PSN LogoIn a recent piece on Gamesindustry.biz (Sony claims 14 million active PSN accounts // News) Sony announced that there are now 14 million active PSN accounts and that between them they have downloaded over 273 million pieces of content.

“pieces of content” could of course refer to paid for content such as games, themes etc or free content such as demos or videos or any other give-aways. Much like the press releases from Microsoft which talk about the “average number of game downloads” – but don’t tell you how many of those downloads were converted into sales – this latest piece of information can be filed under U.

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“Geon” launches on PSN (US)

Geon PSN Banner

The PSN version of Strawdog Studios’ game “Geon” just launched on the US PSN network and is coming to PAL territories on 2nd October.

The team have spent several months reworking/enhancing the game as a result of feedback on the original XBLA version. The new features in the PSN version include:

  • New goal scoring system which encourages player interaction (its essential to stop your opponent scoring),
  • Redesigned single player maps,
  • Introduction of a new League mode,
  • Players have attack and shield as standard (instead of only via a power-up) allowing for greater interaction with (thumping the hell out of) your opponent,
  • Redesigned Power-ups with the introduction of new ones such as Bliss’ ghost cubes (which collect pellets for you) and Rage’s extra attack – it’s one angry cube,
  • Dramatically improved AI to handle the new game-play,
  • 1080p High Definition visuals,

Oh yea, and I think it features PSN trophies too.

A tutorial video is up at http://www.strawdogstudios.com/geon/ and more should follow in the coming days.

Well done to the team who can now relax for ten minutes. Then it is back to work on the Wii version.

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Moral rights, porn star Tera Patrick and Saint’s Row 2

Intellectual Property Rights (IPR) aren’t something most people think about in relation to porn. However that is exactly what I thought about when I read this article, published by Kotaku  (Saint’s Row 2: Porn Starlet Tera Patrick Joins Saint’s Row 2). The porn st…. sorry adult star Tera Patrick has been appointed “Special Producer” for the THQ published game Saint’s Row 2 – much to the embarrassment of some members of the development team, Violition (www.volition-inc.com).

Now don’t get me wrong, I am as sick as the next guy and am happy to keep staring at naked ladies until they find the drill hole and block it up. In addition to liking naked women I also like games and films and beer and animals. (The latter burnt just enough that they stop moving then smothered with bar-b-q sauce). What I don’t like is stupid and lazy marketing people who think that the best way to sell me a game (or any of the other things I like) is to dangle Tera Patrick, or any other porn star, in front of my face. Tera Patrick isn’t really a producer (special or otherwise) on the project. She doesn’t have any involvement in the development of the game and the game isn’t about Porn so her use in marketing Saint’s Row 2 is completely gratuitous. Saint’s Row 2 is about Gangs – would anyone seriously think that it would be good marketing to use a porn star to promote The Godfather or Gangs of New York? All this does is tell me that, in addition to being lazy, these marketeers have no understanding of why people buy games and have no respect for for either the customer or the developers that make the games.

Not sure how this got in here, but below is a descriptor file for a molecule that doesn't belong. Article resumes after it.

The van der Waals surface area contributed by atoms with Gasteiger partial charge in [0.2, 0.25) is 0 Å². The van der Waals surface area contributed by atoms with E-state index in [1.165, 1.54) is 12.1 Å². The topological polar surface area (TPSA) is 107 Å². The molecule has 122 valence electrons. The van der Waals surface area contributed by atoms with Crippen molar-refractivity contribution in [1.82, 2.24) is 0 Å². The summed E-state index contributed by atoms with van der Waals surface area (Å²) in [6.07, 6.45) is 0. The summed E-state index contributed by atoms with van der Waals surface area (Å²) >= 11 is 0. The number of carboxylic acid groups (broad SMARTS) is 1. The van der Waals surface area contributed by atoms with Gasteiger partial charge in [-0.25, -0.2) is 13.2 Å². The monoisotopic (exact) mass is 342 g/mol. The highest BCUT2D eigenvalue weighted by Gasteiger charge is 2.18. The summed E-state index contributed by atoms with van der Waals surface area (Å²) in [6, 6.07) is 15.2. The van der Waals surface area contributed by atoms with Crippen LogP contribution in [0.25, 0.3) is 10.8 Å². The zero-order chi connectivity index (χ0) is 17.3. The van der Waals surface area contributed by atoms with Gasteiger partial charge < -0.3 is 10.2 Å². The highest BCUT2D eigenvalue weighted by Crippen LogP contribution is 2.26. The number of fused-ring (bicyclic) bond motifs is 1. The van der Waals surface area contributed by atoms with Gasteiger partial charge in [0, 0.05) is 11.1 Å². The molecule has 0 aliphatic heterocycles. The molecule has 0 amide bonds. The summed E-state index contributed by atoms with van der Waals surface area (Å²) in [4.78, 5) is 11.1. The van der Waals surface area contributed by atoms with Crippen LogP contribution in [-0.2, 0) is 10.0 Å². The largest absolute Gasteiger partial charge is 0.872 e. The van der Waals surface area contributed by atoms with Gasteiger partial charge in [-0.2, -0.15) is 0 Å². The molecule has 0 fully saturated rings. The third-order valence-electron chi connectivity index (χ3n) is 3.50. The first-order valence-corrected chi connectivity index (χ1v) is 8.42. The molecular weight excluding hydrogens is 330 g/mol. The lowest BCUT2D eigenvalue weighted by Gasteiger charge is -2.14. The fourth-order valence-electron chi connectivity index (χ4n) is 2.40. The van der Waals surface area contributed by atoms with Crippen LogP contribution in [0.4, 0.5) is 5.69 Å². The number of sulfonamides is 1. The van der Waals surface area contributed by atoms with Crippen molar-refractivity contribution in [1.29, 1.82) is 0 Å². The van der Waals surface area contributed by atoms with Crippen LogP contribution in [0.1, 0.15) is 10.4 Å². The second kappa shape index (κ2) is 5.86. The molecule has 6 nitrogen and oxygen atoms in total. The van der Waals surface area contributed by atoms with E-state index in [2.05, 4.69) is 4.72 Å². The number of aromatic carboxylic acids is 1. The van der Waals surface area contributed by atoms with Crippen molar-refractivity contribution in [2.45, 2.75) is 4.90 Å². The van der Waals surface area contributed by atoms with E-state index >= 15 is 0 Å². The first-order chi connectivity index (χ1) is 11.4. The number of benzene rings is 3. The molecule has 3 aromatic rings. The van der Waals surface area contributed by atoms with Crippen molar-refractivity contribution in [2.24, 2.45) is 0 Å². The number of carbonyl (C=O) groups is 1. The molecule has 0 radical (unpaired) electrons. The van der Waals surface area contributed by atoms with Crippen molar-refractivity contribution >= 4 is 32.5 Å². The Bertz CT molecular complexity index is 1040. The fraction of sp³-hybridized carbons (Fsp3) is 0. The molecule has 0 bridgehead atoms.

So what does any of this have to do with Intellectual Property Rights? Well, in addition to the more commonly discussed IPR such as Copyright and Trademarks there are another set… Moral Rights. No I’m not talking about anti-sin, placard waiving Republicans. Moral Rights are the rights of a author not to have their work distorted, mutilated, or modified in a way that would prejudice the author’s honor or reputation. Something that they could certainly claim is happening as a result of this marketing campaign. Of course they will almost certainly have had to sign a development contract with assignes/waives any such rights but that doesn’t make it acceptable, it just means that unfortunately they can’t do anything about it.

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Negative campaigning

“Wii Is ‘Expensive Niche’ Says Sony’s Stringer”

I don’t get it. Sony’s negative marketing* makes them look mean (and a little stupid) just as it does when Hilary Clinton or any other politician uses the tactic. More importantly it would also seem to be a less efficient use of Sony’s time/money, because there are three consoles in the world. If Sony spend their time telling me the Nintendo Wii isn’t what I want (but don’t actually bother to tell me what is good about the Playstation 3) then I may just go off and buy an Xbox 360. That means Sony need to spend more time/money rubbishing Microsoft’s console – but even then they still haven’t given me a reason to buy a Playstation.

Wouldn’t it be cheaper and more effective to just do one set of work telling me how good the Playstation 3 is?

* Yes Microsoft and Nintendo are just as guilty of this as Sony.